When local musician Lance Mitchell got the chance to interview Krayzie Bone, one of his longtime idols in the music world and a member of the superstar rap group Bone Thugs-n-Harmony, he considered himself happy. He did the interview live on KRNN, as part of his regular radio show, City Beats, which airs on Saturdays at 3 p.m. to check in with the rapper about a recent solo project, The Fixtape Vol. 4. He thought that would be the extent of it.
Now, about a year later, he’s gearing up to perform an opening set for Bone Thugs-n-Harmony’s Krayzie Bone and Wish Bone at Marlintini’s with his band, Strange Paths. He’s now moved well past happy into thrilled. Bone Thugs-n-Harmony is a band he’s followed since their inception in the early 1990s.
“I’ve been a fan for a long long time, “ Mitchell said.
Also opening will be local musicians Dilemma, DJ Judo and Diatribe NW.
Bone Thugs-n-Harmony is coming to town thanks to the efforts of Marlintini’s owner Ethan Billings. Mitchell passed along the band’s publicity information to Billings after the KRNN interview, adding that if they ever came to town, Strange Paths would love to open for them. At the time, it seemed like a daydream.
“But Ethan came through,” Mitchell said. “Krayzie Bone, here he comes.”
Bone Thugs-n-Harmony performs tonight at Marlintini’s beginning at 9 p.m.
Mitchell said Bone Thugs-n-Harmony made a huge impression on him when they first came out in part because of their blend of rap and harmony – an unusual combination at that rime.
“This was the fist rap that I heard where harmony was brought in ... and that appealed to alot of people,” he said.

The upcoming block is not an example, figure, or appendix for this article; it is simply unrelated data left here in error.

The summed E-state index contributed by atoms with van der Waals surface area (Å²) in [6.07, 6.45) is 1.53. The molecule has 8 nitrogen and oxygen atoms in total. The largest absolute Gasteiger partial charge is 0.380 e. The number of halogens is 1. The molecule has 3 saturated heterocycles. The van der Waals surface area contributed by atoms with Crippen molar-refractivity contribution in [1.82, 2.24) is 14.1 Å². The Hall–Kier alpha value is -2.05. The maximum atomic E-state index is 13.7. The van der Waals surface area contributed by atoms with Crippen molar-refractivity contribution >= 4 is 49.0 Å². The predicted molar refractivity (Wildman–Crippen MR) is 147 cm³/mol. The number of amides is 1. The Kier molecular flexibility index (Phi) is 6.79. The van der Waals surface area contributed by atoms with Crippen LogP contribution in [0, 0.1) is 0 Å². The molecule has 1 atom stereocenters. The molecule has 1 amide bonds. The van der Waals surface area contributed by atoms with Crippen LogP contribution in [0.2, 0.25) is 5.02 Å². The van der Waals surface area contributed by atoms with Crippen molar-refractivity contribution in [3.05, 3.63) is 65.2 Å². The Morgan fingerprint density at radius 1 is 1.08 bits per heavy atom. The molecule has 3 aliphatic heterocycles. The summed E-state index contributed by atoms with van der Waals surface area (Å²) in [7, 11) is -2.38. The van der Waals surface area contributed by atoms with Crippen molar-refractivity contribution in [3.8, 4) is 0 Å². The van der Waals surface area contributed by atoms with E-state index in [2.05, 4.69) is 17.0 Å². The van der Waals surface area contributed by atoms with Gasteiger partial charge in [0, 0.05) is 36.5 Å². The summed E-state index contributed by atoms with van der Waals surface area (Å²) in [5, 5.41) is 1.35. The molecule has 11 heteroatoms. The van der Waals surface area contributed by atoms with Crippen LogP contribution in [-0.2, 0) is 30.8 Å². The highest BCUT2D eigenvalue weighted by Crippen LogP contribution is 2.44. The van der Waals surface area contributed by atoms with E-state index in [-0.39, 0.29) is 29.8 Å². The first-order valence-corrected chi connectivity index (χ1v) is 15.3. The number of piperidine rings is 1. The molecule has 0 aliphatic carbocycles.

Bone Thugs-n-Harmony, which formed in Cleveland, Ohio almost 20 years ago, was originally a five-man group: Krayzie Bone, Wish Bone, Layzie Bone, Bizzy Bone, and Flesh-n-Bone. Their music was “discovered” by rap superstar Easy E, who released their first album on his record label, Ruthless Records. From there the group took off, releasing eight more albums over the next 17 years, winning a Grammy in 1997 and two American Music Awards in 1998 and 2007, and being nominated for many more awards. Many of the band members have also released solo projects.
Mitchell said he thinks the group’s dual emphasis on harmony and rap helped inspire the creative work of his own band, Strange Paths, a four-person group featuring Mitchell, Jessica Luckenbihl, Jaden Sierra and Tony Pearce, known as T-Bone. All four members sing and compose music for the group, often teaming up in different combinations.
“Jessica and I bring the harmony while Jaden and T-Bone bring the rap side,” Mitchell said. “I think (Bone Thugs-n-Harmony) definitely had a big impact on us.”
Due to family obligations, Sierra will not be able to perform with the group Thursday. Instead, Mike Mercer will fill in.
Strange Paths plans to perform three tracks from their debut album (yet to be released) as well as two new pieces they just finished writing this week. One of the new songs was inspired by a desire to honor members of the military (both Mercer and Pearce are in the armed forces) and the other celebrates the city of Juneau. Neither one had a title as of press time.
To listen to a sample of Strange Paths’ music, visit www.soundclick.com/strangepaths.
For more on Bone Thugs-n-Harmony, visit www.myspace.com/bonethugsnharmony
Tickets to the show are $25 in advance, available at Aurora Projekt and Marlintini’s, and $30 at the door. Those under 21 will be admitted with legal parent or guardian.
For more information, visit www.facebook.com/marlin.tinis.